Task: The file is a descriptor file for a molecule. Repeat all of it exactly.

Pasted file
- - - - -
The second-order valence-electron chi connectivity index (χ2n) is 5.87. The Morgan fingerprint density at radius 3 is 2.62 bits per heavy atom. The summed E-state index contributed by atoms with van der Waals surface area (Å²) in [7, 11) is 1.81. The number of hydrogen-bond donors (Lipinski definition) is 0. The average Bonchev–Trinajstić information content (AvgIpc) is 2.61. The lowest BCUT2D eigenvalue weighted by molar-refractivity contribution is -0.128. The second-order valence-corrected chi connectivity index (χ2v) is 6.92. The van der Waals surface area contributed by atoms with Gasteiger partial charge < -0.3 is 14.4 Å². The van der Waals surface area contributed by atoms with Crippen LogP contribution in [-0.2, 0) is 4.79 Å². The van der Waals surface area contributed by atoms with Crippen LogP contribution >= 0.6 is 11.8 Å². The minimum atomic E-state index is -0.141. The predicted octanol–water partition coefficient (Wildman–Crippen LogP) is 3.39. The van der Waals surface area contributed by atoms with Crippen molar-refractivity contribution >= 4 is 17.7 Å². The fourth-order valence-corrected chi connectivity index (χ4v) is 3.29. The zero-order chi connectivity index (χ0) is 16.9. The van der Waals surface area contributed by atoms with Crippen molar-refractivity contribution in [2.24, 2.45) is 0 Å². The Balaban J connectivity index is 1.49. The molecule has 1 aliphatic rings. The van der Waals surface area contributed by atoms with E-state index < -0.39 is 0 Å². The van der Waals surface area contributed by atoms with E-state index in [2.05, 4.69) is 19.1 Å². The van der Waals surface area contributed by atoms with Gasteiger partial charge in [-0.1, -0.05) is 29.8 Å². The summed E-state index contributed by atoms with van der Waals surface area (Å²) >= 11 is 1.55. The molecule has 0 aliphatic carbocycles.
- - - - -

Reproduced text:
The second-order valence-electron chi connectivity index (χ2n) is 5.87. The Morgan fingerprint density at radius 3 is 2.62 bits per heavy atom. The summed E-state index contributed by atoms with van der Waals surface area (Å²) in [7, 11) is 1.81. The number of hydrogen-bond donors (Lipinski definition) is 0. The average Bonchev–Trinajstić information content (AvgIpc) is 2.61. The lowest BCUT2D eigenvalue weighted by molar-refractivity contribution is -0.128. The second-order valence-corrected chi connectivity index (χ2v) is 6.92. The van der Waals surface area contributed by atoms with Gasteiger partial charge < -0.3 is 14.4 Å². The van der Waals surface area contributed by atoms with Crippen LogP contribution in [-0.2, 0) is 4.79 Å². The van der Waals surface area contributed by atoms with Crippen LogP contribution >= 0.6 is 11.8 Å². The minimum atomic E-state index is -0.141. The predicted octanol–water partition coefficient (Wildman–Crippen LogP) is 3.39. The van der Waals surface area contributed by atoms with Crippen molar-refractivity contribution >= 4 is 17.7 Å². The fourth-order valence-corrected chi connectivity index (χ4v) is 3.29. The zero-order chi connectivity index (χ0) is 16.9. The van der Waals surface area contributed by atoms with Crippen molar-refractivity contribution in [2.24, 2.45) is 0 Å². The Balaban J connectivity index is 1.49. The molecule has 1 aliphatic rings. The van der Waals surface area contributed by atoms with E-state index < -0.39 is 0 Å². The van der Waals surface area contributed by atoms with E-state index in [2.05, 4.69) is 19.1 Å². The van der Waals surface area contributed by atoms with Gasteiger partial charge in [-0.1, -0.05) is 29.8 Å². The summed E-state index contributed by atoms with van der Waals surface area (Å²) >= 11 is 1.55. The molecule has 0 aliphatic carbocycles.